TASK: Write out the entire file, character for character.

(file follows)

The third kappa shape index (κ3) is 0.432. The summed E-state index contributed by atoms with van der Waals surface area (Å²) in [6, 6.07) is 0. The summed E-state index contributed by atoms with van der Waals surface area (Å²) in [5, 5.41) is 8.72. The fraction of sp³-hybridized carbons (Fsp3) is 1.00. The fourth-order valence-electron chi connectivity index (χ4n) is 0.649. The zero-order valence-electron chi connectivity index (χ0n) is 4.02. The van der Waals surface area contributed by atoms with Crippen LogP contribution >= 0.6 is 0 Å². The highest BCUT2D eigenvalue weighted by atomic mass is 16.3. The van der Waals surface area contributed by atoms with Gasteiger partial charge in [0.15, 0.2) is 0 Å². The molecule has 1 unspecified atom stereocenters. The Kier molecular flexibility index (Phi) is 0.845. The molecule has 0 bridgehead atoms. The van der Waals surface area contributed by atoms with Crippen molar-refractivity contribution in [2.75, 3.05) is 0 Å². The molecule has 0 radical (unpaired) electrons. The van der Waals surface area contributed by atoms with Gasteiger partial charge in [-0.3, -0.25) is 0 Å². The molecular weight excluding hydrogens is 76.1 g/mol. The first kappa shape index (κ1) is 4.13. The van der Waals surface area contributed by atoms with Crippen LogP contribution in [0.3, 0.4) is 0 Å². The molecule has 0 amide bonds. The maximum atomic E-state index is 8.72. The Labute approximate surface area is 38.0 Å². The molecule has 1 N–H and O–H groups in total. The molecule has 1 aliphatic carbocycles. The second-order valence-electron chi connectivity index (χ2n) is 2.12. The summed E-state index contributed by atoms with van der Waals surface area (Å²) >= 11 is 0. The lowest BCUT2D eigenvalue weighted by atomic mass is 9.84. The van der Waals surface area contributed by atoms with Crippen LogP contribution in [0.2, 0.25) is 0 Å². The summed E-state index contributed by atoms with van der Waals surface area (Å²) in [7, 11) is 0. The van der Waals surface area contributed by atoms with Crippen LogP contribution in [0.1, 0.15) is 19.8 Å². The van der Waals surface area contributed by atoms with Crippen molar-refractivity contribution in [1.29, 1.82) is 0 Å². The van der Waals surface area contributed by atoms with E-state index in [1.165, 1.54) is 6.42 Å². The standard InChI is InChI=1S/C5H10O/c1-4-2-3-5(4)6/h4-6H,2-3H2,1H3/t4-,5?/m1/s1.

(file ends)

The third kappa shape index (κ3) is 0.432. The summed E-state index contributed by atoms with van der Waals surface area (Å²) in [6, 6.07) is 0. The summed E-state index contributed by atoms with van der Waals surface area (Å²) in [5, 5.41) is 8.72. The fraction of sp³-hybridized carbons (Fsp3) is 1.00. The fourth-order valence-electron chi connectivity index (χ4n) is 0.649. The zero-order valence-electron chi connectivity index (χ0n) is 4.02. The van der Waals surface area contributed by atoms with Crippen LogP contribution >= 0.6 is 0 Å². The highest BCUT2D eigenvalue weighted by atomic mass is 16.3. The van der Waals surface area contributed by atoms with Gasteiger partial charge in [0.15, 0.2) is 0 Å². The molecule has 1 unspecified atom stereocenters. The Kier molecular flexibility index (Phi) is 0.845. The molecule has 0 bridgehead atoms. The van der Waals surface area contributed by atoms with Crippen molar-refractivity contribution in [2.75, 3.05) is 0 Å². The molecule has 0 radical (unpaired) electrons. The van der Waals surface area contributed by atoms with Gasteiger partial charge in [-0.3, -0.25) is 0 Å². The molecular weight excluding hydrogens is 76.1 g/mol. The first kappa shape index (κ1) is 4.13. The van der Waals surface area contributed by atoms with Crippen LogP contribution in [0.3, 0.4) is 0 Å². The molecule has 0 amide bonds. The maximum atomic E-state index is 8.72. The Labute approximate surface area is 38.0 Å². The molecule has 1 N–H and O–H groups in total. The molecule has 1 aliphatic carbocycles. The second-order valence-electron chi connectivity index (χ2n) is 2.12. The summed E-state index contributed by atoms with van der Waals surface area (Å²) >= 11 is 0. The lowest BCUT2D eigenvalue weighted by atomic mass is 9.84. The van der Waals surface area contributed by atoms with Crippen LogP contribution in [0.2, 0.25) is 0 Å². The summed E-state index contributed by atoms with van der Waals surface area (Å²) in [7, 11) is 0. The van der Waals surface area contributed by atoms with Crippen LogP contribution in [0.1, 0.15) is 19.8 Å². The van der Waals surface area contributed by atoms with Crippen molar-refractivity contribution in [1.29, 1.82) is 0 Å². The van der Waals surface area contributed by atoms with E-state index in [1.165, 1.54) is 6.42 Å². The standard InChI is InChI=1S/C5H10O/c1-4-2-3-5(4)6/h4-6H,2-3H2,1H3/t4-,5?/m1/s1.